Now Is The Time To: Plan Green Towns

How things have changed!

During our past century, it seemed wise to live far from smelly factories and noisy industrial areas. That’s no longer true. Most smelly factories and industrial areas have been cleaned up. So why are we still settling for two-hour commutes to work?

What do we gain with that commute besides shorter tempers, meaner dispositions, lost time with loved ones, lost leisure and rest, and more chances for an accident while we phone, text, twitter and tweet during that drive?

Can you imagine life without freeways packed with going-to-work and going-home commuters? Wouldn’t it be grand?

Reality suggests that having a greener planet may mean integrating commerce with housing. Having it all in one location obviously cuts fuel and energy consumption and reduces the need for more roads and multi-lane freeways.

Why can’t a doctor’s office and/or supermarket be inside a subdivision or at a point close to two or three subdivisions? We try to build our schools and churches in among our homes. Is a school or a church any nicer neighbor than a grocery store, warehouse or sewing factory?


When we talk about green, we have to talk about sustainability. The instant we use wood to build a structure, we sign that structure’s death sentence. Very few wood structures last more than a hundred years. In fact, most last considerably less. Is it green to build, destroy, tear down and build again, or would it be better to build once and use that structure for several lifetimes?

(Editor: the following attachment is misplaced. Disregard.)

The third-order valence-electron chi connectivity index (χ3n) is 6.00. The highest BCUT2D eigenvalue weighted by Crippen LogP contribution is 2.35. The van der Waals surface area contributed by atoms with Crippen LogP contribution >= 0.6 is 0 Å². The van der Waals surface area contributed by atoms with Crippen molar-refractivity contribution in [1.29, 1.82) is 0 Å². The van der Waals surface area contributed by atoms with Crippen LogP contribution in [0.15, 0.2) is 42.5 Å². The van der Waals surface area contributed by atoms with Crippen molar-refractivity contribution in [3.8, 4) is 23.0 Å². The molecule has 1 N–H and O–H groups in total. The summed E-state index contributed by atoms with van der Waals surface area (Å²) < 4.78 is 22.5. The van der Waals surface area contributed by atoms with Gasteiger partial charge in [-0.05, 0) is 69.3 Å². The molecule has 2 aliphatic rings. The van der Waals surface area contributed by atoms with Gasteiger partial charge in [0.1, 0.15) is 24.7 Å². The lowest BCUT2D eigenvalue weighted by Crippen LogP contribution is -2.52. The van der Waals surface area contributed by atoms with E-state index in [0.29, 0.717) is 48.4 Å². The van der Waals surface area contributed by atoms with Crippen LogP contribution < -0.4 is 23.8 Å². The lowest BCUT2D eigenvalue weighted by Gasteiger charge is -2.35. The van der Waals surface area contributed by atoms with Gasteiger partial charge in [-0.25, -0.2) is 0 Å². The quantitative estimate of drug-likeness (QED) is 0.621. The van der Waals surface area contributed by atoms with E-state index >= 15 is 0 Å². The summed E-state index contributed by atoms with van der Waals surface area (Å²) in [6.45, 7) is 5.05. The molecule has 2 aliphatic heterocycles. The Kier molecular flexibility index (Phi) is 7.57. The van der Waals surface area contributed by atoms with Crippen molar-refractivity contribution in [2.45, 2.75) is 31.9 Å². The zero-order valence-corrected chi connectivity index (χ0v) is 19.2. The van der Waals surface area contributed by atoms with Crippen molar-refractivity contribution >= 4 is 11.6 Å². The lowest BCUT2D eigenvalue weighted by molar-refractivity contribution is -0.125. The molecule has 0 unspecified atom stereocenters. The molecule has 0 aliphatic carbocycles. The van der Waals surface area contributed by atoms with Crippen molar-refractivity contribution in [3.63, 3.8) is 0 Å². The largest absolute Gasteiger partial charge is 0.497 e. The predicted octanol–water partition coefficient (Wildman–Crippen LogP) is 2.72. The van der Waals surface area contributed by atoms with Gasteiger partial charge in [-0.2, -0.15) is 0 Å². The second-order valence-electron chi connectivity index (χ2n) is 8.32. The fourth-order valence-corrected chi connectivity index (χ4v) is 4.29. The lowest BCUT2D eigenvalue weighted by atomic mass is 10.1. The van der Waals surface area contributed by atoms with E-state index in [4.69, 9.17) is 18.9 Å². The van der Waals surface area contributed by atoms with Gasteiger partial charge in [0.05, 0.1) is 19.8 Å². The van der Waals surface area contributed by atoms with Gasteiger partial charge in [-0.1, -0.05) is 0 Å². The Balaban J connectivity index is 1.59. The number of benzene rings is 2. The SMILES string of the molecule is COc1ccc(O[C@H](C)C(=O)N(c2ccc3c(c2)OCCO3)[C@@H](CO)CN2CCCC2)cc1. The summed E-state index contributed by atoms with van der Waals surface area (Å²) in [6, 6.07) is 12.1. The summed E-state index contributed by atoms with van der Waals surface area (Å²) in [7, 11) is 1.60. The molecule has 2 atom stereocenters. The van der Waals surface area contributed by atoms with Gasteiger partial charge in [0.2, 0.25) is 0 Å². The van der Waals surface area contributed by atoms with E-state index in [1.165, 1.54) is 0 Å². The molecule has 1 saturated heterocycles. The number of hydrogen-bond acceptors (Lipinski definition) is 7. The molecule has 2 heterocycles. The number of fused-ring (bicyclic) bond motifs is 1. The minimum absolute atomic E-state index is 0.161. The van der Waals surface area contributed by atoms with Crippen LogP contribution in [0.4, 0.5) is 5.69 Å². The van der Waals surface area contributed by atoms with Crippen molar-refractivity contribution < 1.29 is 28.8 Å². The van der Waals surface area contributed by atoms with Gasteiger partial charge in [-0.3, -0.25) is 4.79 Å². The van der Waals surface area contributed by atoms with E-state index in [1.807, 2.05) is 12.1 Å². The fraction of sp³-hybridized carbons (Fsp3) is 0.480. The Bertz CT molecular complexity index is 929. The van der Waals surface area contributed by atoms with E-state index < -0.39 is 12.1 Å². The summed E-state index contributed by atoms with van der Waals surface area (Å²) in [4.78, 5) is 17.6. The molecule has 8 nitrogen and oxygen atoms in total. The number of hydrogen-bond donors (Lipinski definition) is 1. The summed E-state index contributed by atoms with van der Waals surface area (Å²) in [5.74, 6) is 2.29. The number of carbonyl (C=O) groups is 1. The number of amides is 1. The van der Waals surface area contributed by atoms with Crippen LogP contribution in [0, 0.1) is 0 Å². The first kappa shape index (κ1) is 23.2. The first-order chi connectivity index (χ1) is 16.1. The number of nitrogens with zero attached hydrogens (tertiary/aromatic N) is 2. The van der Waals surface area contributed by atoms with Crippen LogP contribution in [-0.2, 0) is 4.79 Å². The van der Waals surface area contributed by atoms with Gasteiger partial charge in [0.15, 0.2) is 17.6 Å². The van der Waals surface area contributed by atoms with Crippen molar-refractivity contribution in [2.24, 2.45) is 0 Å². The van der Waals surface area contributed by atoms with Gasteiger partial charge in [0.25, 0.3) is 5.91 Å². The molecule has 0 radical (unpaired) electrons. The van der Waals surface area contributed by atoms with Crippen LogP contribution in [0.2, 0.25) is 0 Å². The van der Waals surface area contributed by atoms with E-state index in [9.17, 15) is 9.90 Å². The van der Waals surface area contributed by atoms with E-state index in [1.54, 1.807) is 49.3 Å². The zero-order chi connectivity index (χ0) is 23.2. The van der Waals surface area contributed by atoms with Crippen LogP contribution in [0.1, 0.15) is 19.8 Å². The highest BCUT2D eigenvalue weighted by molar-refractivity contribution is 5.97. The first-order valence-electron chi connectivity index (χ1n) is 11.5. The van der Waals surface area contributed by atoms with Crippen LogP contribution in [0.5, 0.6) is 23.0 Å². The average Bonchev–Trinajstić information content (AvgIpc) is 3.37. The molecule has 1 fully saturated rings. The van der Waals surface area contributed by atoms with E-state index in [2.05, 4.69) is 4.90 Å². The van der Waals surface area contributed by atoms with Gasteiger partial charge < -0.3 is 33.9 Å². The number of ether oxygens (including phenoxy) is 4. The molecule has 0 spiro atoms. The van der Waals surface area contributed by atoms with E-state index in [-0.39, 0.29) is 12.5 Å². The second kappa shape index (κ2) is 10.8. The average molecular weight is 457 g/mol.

Building a wood house instantly requires a fire department in the vicinity and emergency responders for hurricanes and tornadoes. Then we also need lumber yards and repair shops to maintain that house, and, even so, it probably will not last a hundred years.

Often when we consider what is green, we fail to consider the ancillaries, such as a fire department and emergency responders. These are expensive accessories that are absolutely necessary with wood houses.

We are seeing an impetus toward installing residential fire sprinkler systems in all homes. If we go to sprinkling all homes, we will impose a huge financial load on home construction. We will also impose a large water load on our water systems and on our water delivery systems because they necessitate water pressures that can handle the sprinkler systems.

Wouldn’t it be greener, easier, more economic to build homes that are fire-safe?

Here at Monolithic

We have a 24-acre property. About four acres of it belongs to four of our vice presidents for their homes. My home is on it. We also have 28 residential rental units, a 14,000-square-foot manufacturing facility, 8 maintenance shops, rental machine shops, several storages and 2 office complexes.

I love my commute. It is a pleasant, unhurried, 200-foot walk from the front door of my home to the front door of my office.

We have a single, main-entry road onto the property. During the day, it’s mostly used for commerce and at night by residents.

We do have a very, very noisy freeway alongside the property. But by living in Monolithic Domes, noise is not a problem. We have a bit of a fire hazard from grass fires but not from the structures.

We are about a half-mile away from service stations, a Dollar Store, schools and the little town of Italy, Texas (2000 people). If we have to go to DFW airport, it’s a one-hour drive each way. But most of our world is right here, within a few short miles of just about everything.

I know that we cannot make the world idyllic, but we can work towards it. We will have to change some of the zoning laws and social mores, but we can make this a much greener world.